My very brief experience as a licensed agent selling life and health insurance has made me aware of the greed, lies, and manipulations of at least one insurance company. I do not believe that that insurance company is all that unique.

This injustice in health care has needed change for almost 100 years. As long ago as 1912, President Theodore Roosevelt (you know that he was a Republican, don't you?) sought national health care legislation. The basic issue for Roosevelt, affordable health care for all Americans, has not changed. Tomorrow I pray that the poor and infirm of the United States will finally receive justice.

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  1. Excellent, sir. I have learned much about real justice from you. Thank you.

  2. Yes, there is too much blood shed in this world. I hope that you finally achieve medical services for all of your people. Peace with justice, my friend.

  3. great posting.I think I visite at least 40 blogs as well.Peace unto you my friend.

  4. I think Blogblast for Peace was an even bigger success this year Nick!

    The person responsible for the killings is the one who pulled the trigger - no-one else. :(

  5. Thank you for your words, Nick.

    The blogblast for peace is HUGE. Mimi has created a beautiful thing.

    I choose to focus on the kindness of most people, instead of the ignorance and hate of a minority.

  6. We agree and hope the health care does well.

  7. A great post, Nick. I think Blog Blast was a great success. I am so sorry about this violence in your country and my thoughts, too, are with the victims and their families. I didn't know you were fighting clinical depression and my heart goes out to you. I hope the healthcare bill gets through. Nina's comment is indeed thought-provoking.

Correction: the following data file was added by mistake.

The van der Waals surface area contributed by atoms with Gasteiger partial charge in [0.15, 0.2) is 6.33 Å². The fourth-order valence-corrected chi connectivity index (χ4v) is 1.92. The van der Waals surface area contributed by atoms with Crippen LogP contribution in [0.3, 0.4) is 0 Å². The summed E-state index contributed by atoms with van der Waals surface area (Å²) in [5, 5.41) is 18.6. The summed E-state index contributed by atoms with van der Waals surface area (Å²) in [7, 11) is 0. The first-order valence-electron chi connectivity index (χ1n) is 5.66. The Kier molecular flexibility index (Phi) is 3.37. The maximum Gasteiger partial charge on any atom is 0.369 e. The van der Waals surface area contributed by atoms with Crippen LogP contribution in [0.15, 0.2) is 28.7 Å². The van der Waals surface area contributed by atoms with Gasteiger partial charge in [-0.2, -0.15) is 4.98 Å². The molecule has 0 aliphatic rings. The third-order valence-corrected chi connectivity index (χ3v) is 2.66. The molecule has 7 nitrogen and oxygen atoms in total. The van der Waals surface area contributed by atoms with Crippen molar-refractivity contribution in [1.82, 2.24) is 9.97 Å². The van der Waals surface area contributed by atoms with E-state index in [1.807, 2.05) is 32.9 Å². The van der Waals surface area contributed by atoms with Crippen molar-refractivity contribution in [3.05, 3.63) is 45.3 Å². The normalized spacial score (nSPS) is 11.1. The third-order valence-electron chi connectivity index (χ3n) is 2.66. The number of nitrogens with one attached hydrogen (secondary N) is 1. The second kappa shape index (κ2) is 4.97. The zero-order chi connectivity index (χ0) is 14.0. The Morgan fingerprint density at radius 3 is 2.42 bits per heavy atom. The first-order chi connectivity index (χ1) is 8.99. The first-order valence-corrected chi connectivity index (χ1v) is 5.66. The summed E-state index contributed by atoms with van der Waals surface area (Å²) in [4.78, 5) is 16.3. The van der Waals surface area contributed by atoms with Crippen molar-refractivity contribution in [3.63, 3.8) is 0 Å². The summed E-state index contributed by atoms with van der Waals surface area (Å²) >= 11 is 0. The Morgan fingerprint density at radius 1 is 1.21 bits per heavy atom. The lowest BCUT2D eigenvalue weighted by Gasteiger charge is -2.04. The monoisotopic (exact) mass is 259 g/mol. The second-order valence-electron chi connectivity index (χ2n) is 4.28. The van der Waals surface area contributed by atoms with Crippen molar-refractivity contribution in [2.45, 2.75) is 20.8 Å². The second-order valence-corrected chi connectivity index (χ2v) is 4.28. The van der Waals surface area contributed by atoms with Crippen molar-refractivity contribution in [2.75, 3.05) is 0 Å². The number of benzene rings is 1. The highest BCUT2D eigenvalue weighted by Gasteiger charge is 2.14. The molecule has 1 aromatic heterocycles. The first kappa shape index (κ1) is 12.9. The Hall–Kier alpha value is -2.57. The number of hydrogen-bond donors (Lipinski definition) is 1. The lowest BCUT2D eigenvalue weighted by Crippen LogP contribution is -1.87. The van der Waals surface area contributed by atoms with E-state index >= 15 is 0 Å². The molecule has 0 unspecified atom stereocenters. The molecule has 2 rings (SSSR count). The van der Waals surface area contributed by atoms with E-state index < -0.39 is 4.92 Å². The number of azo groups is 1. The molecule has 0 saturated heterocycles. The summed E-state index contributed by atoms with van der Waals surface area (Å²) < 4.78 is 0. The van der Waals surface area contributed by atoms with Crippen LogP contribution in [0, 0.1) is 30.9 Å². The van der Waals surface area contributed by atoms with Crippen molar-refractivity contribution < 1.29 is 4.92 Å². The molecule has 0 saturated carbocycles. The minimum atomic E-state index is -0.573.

8. The person who committed the crime is responsible. There may be extenuating circumstances and things we can all do better to spot troubled individuals and help them before this kind of thing happens.

    But we are not responsible for the act committed by this person. He is.

  9. Thank you for your words. It seems that there is always more work to do for peace and justice, doesn't it.

  10. Gunny: Thank you. I appreciate your kind words.

  11. The Viscount: I agree. Thank you: we are half way there in gaining health care for all Americans. Now comes the vote of the Senate.

  12. Mike Golch: Thank you. May peace also be with you, my friend.

  13. Akelamalu: Yes, the Blogblast for Peace seems to have been a wonderful success! I agree about the personal responsibility; unfortunately, I am also seeing an increase blaming Muslims as well as absurd conspiracy theories

  14. Carol: Thank you, Carol. I really enjoyed this years' Blogblast!

    I, too, prefer to focus on the kindness of people, even as I am aware that some people are capable of abomniable evil. That's sad.

  15. Kanga n Roo: Thank you, my friends. Health care is half way home!

  16. Welshcakes Limoncello: Thank you. This was another of my on-the-spur-of-the-moment posts.

    Thanks for your concern for the victims and families of the Fort Hood shootings. Such events come without warning and then lead to copy-cat violence. I believe we have had two incidents of such thus far.

    Yes, I have been dealing with clinical depression at least since I was in my late teens. Of course, I didn't know what it was until I was in my mid-twenties.

    Already I have heard the pundits on conservative talk-radio attempting to blame all Muslims for the shootings. I can turn off the radio, but I fear that too many folks do not and absorb and pass on the hate and prejudice

  17. I am for peace not violence! Great post, I really enjoyed it.

    Love and Blessings,

  18. I like the goat and I'm suddenly thankful I'm not anyone's humor group email list!

  19. AngelBaby: Thank you. I agree: peace is much preferable to violence.

  20. secret agent woman: I, too, appreciate the goat. BTW, the jokes don't come from a humor group email list; they come from individual friends, some of whom I have known for over 40 years. Of course, we haven't been emailing that long!